I have heard many things about Acute Mountain Sickness (AMS) ever since I started visiting the Himalayas but I hadn’t experienced the same myself. It is true that I mostly hang around the lower Himalayas where there is no possibility of it. But even on the occasions when I’d gone above 4000 metres, the dreaded symptoms had left me alone so far. But it all changed the day I visited Kibber.
There was a strange sense of anarchy in Kaza the day I arrived there from Dhankar. Most of the local buses were not running and no one knew why. There were many stories floating around in the air. The best one I heard was that petrol reserves got stolen and so many buses were grounded. The next day I tried to get a bus to Kibber but they were still not running. Mike from New York, with whom I trekked to Dhankar, was there too, along with two Canadians and six Israelis, trying desperately to find an alternative. Finally, we joined our forces and hired a car. The cost came to be at around 100 rs per head, so it was mostly reasonable. New, smooth roads have been built all over Spiti of late. Although the main road connecting it to the rest of the world remains notoriously difficult, these inner roads to various villagers are surprisingly smooth.
So, the car started soon and rushed past the famous Key Monastery in no time. But as it did so, I was beginning to feel a little awkward, so much so that I was not longer enjoying the marvellous landscapes unfurling in front of my eyes, nor did I feel like taking photographs. It took around an hour to reach Kibber and the touristy party disbanded as different groups opted for different accommodations. Three of us opted for a homestay run by a local family. I just walked behind the other two and let them do the talking. How I was feeling was not easily describable. I wasn’t exactly down and out. I could walk but there was a strange feeling in my head which was the lovechild of dizziness and exhaustion. I opted for a siesta.
I woke up later in the evening and the feeling was showing no sign of going away, although thankfully it hadn’t worsened and no new symptoms had come up. So, I took it as a positive sign and decided to go out with my camera and a bottle of water because I’d read many AMS guides that ask one to remain hydrated in such situations.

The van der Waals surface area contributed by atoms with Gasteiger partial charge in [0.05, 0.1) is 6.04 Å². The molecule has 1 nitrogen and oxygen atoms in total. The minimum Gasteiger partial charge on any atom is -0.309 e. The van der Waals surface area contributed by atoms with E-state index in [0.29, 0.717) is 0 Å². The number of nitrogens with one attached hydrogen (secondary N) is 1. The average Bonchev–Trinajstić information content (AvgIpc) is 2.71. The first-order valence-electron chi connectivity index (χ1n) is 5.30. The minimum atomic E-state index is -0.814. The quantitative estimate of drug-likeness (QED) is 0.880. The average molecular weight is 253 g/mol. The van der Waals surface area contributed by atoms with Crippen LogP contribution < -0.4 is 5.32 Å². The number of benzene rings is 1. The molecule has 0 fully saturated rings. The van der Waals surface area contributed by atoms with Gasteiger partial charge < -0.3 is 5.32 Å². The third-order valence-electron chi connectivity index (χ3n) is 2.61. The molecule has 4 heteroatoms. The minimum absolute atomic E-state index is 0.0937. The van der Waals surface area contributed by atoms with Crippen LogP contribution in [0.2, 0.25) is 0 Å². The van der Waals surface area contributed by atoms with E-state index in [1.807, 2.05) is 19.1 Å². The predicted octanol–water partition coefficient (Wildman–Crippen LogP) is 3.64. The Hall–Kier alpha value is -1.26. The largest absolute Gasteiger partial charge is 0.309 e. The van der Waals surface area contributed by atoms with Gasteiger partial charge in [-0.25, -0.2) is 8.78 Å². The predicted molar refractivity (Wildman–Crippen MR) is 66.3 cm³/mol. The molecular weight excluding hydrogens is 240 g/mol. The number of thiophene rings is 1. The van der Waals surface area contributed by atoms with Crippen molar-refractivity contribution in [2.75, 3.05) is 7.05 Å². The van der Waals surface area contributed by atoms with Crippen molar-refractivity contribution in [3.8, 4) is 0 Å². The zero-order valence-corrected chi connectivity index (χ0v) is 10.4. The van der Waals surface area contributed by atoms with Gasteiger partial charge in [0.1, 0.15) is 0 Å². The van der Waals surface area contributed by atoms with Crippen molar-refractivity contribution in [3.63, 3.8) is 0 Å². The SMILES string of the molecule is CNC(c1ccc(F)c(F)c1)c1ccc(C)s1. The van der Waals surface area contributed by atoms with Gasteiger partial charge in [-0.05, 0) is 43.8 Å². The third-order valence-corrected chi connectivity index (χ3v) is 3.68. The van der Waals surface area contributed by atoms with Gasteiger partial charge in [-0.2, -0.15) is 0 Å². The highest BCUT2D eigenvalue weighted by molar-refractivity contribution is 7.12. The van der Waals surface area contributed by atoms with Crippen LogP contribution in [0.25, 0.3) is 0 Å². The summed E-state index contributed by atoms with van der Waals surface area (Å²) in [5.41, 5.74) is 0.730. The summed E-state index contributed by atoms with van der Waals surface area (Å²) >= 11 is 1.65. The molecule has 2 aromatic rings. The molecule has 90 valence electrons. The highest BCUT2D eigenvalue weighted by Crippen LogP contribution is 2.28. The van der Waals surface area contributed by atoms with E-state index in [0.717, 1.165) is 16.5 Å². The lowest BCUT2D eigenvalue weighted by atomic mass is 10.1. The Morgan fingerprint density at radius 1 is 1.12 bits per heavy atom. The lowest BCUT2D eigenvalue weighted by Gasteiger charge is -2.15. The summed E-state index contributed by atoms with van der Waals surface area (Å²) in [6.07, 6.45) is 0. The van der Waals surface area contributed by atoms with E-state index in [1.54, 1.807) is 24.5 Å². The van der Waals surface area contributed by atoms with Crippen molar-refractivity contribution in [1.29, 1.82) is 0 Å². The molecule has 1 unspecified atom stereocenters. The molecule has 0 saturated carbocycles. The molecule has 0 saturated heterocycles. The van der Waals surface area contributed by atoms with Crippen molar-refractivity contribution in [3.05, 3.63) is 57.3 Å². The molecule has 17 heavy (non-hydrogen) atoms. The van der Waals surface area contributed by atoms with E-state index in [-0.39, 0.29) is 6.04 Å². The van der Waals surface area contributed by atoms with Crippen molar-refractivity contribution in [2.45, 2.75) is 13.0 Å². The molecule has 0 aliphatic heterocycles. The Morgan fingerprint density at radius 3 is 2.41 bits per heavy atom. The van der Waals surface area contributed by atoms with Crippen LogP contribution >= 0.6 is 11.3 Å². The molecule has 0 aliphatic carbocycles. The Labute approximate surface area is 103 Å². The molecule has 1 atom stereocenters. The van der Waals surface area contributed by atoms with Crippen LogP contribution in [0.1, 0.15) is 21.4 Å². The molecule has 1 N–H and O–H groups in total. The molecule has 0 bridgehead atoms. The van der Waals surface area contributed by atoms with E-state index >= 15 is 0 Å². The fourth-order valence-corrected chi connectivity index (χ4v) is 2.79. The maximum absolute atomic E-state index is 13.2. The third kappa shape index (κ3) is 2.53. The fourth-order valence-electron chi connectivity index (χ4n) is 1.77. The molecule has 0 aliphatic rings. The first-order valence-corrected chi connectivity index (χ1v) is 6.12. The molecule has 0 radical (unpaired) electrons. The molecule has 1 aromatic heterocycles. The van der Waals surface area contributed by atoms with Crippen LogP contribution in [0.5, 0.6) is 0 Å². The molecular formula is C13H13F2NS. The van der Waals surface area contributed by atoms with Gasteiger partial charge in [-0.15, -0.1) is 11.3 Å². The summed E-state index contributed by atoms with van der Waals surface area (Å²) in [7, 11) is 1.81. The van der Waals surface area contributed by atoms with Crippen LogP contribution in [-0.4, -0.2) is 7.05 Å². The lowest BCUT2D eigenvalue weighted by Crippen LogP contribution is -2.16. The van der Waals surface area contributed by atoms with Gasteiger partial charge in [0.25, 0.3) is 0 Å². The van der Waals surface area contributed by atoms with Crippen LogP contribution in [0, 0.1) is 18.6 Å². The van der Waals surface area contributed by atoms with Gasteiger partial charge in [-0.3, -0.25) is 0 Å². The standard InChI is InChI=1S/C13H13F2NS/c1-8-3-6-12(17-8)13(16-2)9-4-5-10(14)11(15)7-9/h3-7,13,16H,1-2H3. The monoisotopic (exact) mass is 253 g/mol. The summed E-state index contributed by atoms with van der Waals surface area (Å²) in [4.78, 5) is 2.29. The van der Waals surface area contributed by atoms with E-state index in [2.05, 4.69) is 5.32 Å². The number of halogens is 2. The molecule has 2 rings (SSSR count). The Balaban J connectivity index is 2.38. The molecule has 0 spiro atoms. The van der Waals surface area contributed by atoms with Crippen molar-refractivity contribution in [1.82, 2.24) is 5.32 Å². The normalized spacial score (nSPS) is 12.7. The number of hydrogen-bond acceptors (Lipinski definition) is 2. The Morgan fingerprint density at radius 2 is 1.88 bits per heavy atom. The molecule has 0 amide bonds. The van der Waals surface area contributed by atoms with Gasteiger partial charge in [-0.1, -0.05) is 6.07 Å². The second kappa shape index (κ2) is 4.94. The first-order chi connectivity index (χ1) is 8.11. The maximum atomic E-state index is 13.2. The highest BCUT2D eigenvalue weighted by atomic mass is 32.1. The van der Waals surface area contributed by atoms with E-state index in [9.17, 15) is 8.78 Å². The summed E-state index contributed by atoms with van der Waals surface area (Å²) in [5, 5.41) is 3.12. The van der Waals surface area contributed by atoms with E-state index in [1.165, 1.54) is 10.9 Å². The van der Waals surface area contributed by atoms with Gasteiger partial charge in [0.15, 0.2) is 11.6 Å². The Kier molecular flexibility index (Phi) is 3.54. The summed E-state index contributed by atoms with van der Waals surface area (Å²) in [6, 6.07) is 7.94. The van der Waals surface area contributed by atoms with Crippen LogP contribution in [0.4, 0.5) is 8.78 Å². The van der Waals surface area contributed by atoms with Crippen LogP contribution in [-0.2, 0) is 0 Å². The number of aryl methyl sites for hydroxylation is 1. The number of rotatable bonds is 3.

I was requiring respite after every few minutes but could not help but admire the views all around. Kibber, just like all other Spiti villages, is more like an oasis. The dryness all around stand in stark contrast with the ephemeral but lush green cultivations in these villages aided by thoughtful irrigation.
The light was still bright and there was much to see. I noticed a small shrine up one of the hills and walked up there with a lot of effort and realized that it was the shrine of one of the Dalai Lamas or his teacher who passed away here. There is also a holy source of water slightly above it. The water from that spring has magical properties, as I was informed by several villagers. I am really sorry about incomplete and probably inaccurate details as I was not operating in full capacity. I am reproducing whatever my tired mind could remember. The monk out there was helpful and he also let me take photographs inside.
Later on, I also walked inside the village and located the old monastery but it was closed by then. came back and rested for a while. The only good news was that my appetite was intact although loss of appetite is a classic symptoms of AMS. The food was rice and local beans followed by green tea. It felt good. That night II saw the most number of stars that I’d ever seen in my life but again was not fully fit to make the most of it.
The next morning, I was still feeling the same. On top of that, the weather had worsened. The azure sky was gone. It was gloomy and dusty. Villagers were taking their cattle and donkeys out towards the pastures beyond the mountains. Mike followed them and disappeared along with the herds and I never saw him again. I wanted to do the same thing but was in no condition to do so. The area beyond the village is the Kibber Wildlife Sanctuary. But I guess I’ll have to visit again for that.
I tried to click some more pictures of the village and the pastures around but that feeling did not go away. I looked for a vehicle to return but all of them had left early morning. So, I started walking down the hilly roads, hoping for the AMS symptoms to ease as I lost altitude. However, another car arrived at that point and I took it quickly. The symptoms disappeared almost as soon as reached Kaza. On hindsight, I think the roads have become a bit too smooth for this altitude. A slower ascent would have saved the day for me. Anyway, let’s see when can return to complete the unfinished business. What about this winter when the snow leopards come down closer to the villages?